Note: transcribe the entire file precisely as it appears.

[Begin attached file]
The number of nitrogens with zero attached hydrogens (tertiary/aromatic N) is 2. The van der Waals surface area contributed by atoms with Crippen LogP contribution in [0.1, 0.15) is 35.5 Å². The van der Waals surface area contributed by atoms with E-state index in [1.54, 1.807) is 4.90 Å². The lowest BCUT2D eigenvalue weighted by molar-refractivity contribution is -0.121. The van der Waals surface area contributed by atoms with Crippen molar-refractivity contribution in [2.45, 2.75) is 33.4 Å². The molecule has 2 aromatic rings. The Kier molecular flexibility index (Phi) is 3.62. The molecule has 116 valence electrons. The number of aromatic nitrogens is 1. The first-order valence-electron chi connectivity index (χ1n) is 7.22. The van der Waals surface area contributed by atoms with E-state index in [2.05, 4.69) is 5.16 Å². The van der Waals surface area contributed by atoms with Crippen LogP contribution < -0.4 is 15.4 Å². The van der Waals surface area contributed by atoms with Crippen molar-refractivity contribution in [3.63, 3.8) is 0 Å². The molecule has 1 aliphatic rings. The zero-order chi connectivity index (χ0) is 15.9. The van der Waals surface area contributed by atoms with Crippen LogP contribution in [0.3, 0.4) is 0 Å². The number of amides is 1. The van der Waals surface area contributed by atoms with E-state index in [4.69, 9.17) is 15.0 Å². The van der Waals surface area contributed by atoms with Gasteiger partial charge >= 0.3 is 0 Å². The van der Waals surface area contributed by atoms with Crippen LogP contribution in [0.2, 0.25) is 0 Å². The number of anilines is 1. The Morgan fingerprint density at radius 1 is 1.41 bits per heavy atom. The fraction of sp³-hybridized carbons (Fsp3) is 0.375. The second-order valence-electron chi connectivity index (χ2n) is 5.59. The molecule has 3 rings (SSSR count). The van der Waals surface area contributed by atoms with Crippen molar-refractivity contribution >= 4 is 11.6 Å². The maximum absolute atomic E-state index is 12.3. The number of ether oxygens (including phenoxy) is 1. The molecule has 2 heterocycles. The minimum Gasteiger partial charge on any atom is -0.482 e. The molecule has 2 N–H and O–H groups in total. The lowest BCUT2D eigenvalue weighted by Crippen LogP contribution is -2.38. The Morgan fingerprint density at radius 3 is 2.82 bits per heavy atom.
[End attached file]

The number of nitrogens with zero attached hydrogens (tertiary/aromatic N) is 2. The van der Waals surface area contributed by atoms with Crippen LogP contribution in [0.1, 0.15) is 35.5 Å². The van der Waals surface area contributed by atoms with E-state index in [1.54, 1.807) is 4.90 Å². The lowest BCUT2D eigenvalue weighted by molar-refractivity contribution is -0.121. The van der Waals surface area contributed by atoms with Crippen molar-refractivity contribution in [2.45, 2.75) is 33.4 Å². The molecule has 2 aromatic rings. The Kier molecular flexibility index (Phi) is 3.62. The molecule has 116 valence electrons. The number of aromatic nitrogens is 1. The first-order valence-electron chi connectivity index (χ1n) is 7.22. The van der Waals surface area contributed by atoms with E-state index in [2.05, 4.69) is 5.16 Å². The van der Waals surface area contributed by atoms with Crippen LogP contribution < -0.4 is 15.4 Å². The van der Waals surface area contributed by atoms with Crippen molar-refractivity contribution in [3.63, 3.8) is 0 Å². The molecule has 1 aliphatic rings. The zero-order chi connectivity index (χ0) is 15.9. The van der Waals surface area contributed by atoms with Crippen LogP contribution in [0.3, 0.4) is 0 Å². The number of amides is 1. The van der Waals surface area contributed by atoms with E-state index in [4.69, 9.17) is 15.0 Å². The van der Waals surface area contributed by atoms with Gasteiger partial charge >= 0.3 is 0 Å². The van der Waals surface area contributed by atoms with Crippen LogP contribution in [0.2, 0.25) is 0 Å². The number of anilines is 1. The Morgan fingerprint density at radius 1 is 1.41 bits per heavy atom. The fraction of sp³-hybridized carbons (Fsp3) is 0.375. The second-order valence-electron chi connectivity index (χ2n) is 5.59. The molecule has 3 rings (SSSR count). The van der Waals surface area contributed by atoms with Crippen molar-refractivity contribution >= 4 is 11.6 Å². The maximum absolute atomic E-state index is 12.3. The number of ether oxygens (including phenoxy) is 1. The molecule has 2 heterocycles. The minimum Gasteiger partial charge on any atom is -0.482 e. The molecule has 2 N–H and O–H groups in total. The lowest BCUT2D eigenvalue weighted by Crippen LogP contribution is -2.38. The Morgan fingerprint density at radius 3 is 2.82 bits per heavy atom.